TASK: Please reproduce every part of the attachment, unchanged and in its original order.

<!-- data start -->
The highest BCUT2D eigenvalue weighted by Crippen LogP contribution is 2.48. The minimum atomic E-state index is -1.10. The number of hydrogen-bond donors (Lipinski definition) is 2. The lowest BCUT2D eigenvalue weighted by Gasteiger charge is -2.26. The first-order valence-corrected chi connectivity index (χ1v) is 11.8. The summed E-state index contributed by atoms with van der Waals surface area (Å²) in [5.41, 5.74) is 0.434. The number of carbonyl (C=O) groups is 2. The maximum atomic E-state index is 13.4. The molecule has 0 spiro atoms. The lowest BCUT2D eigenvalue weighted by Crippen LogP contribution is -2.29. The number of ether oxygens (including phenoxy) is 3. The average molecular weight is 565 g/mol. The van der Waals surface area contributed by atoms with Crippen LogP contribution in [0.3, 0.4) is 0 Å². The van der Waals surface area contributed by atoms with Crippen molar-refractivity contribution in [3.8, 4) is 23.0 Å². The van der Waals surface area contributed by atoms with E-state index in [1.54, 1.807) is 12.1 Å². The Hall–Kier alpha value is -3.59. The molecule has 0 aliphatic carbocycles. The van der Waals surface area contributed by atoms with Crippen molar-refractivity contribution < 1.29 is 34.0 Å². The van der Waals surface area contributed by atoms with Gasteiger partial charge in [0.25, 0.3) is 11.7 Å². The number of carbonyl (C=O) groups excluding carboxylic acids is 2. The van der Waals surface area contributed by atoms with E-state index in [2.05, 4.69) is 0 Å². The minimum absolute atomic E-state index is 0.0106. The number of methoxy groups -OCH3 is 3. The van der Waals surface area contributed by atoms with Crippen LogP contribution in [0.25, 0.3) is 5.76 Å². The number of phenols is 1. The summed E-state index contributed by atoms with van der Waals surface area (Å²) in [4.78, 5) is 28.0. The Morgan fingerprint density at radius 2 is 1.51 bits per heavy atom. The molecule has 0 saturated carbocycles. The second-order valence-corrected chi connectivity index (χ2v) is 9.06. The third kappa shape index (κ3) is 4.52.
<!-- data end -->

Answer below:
The highest BCUT2D eigenvalue weighted by Crippen LogP contribution is 2.48. The minimum atomic E-state index is -1.10. The number of hydrogen-bond donors (Lipinski definition) is 2. The lowest BCUT2D eigenvalue weighted by Gasteiger charge is -2.26. The first-order valence-corrected chi connectivity index (χ1v) is 11.8. The summed E-state index contributed by atoms with van der Waals surface area (Å²) in [5.41, 5.74) is 0.434. The number of carbonyl (C=O) groups is 2. The maximum atomic E-state index is 13.4. The molecule has 0 spiro atoms. The lowest BCUT2D eigenvalue weighted by Crippen LogP contribution is -2.29. The number of ether oxygens (including phenoxy) is 3. The average molecular weight is 565 g/mol. The van der Waals surface area contributed by atoms with Crippen LogP contribution in [0.3, 0.4) is 0 Å². The van der Waals surface area contributed by atoms with Crippen molar-refractivity contribution in [3.8, 4) is 23.0 Å². The van der Waals surface area contributed by atoms with E-state index in [1.54, 1.807) is 12.1 Å². The Hall–Kier alpha value is -3.59. The molecule has 0 aliphatic carbocycles. The van der Waals surface area contributed by atoms with Crippen molar-refractivity contribution < 1.29 is 34.0 Å². The van der Waals surface area contributed by atoms with Gasteiger partial charge in [0.25, 0.3) is 11.7 Å². The number of carbonyl (C=O) groups excluding carboxylic acids is 2. The van der Waals surface area contributed by atoms with E-state index in [2.05, 4.69) is 0 Å². The minimum absolute atomic E-state index is 0.0106. The number of methoxy groups -OCH3 is 3. The van der Waals surface area contributed by atoms with Crippen LogP contribution in [0.25, 0.3) is 5.76 Å². The number of phenols is 1. The summed E-state index contributed by atoms with van der Waals surface area (Å²) in [4.78, 5) is 28.0. The Morgan fingerprint density at radius 2 is 1.51 bits per heavy atom. The molecule has 0 saturated carbocycles. The second-order valence-corrected chi connectivity index (χ2v) is 9.06. The third kappa shape index (κ3) is 4.52.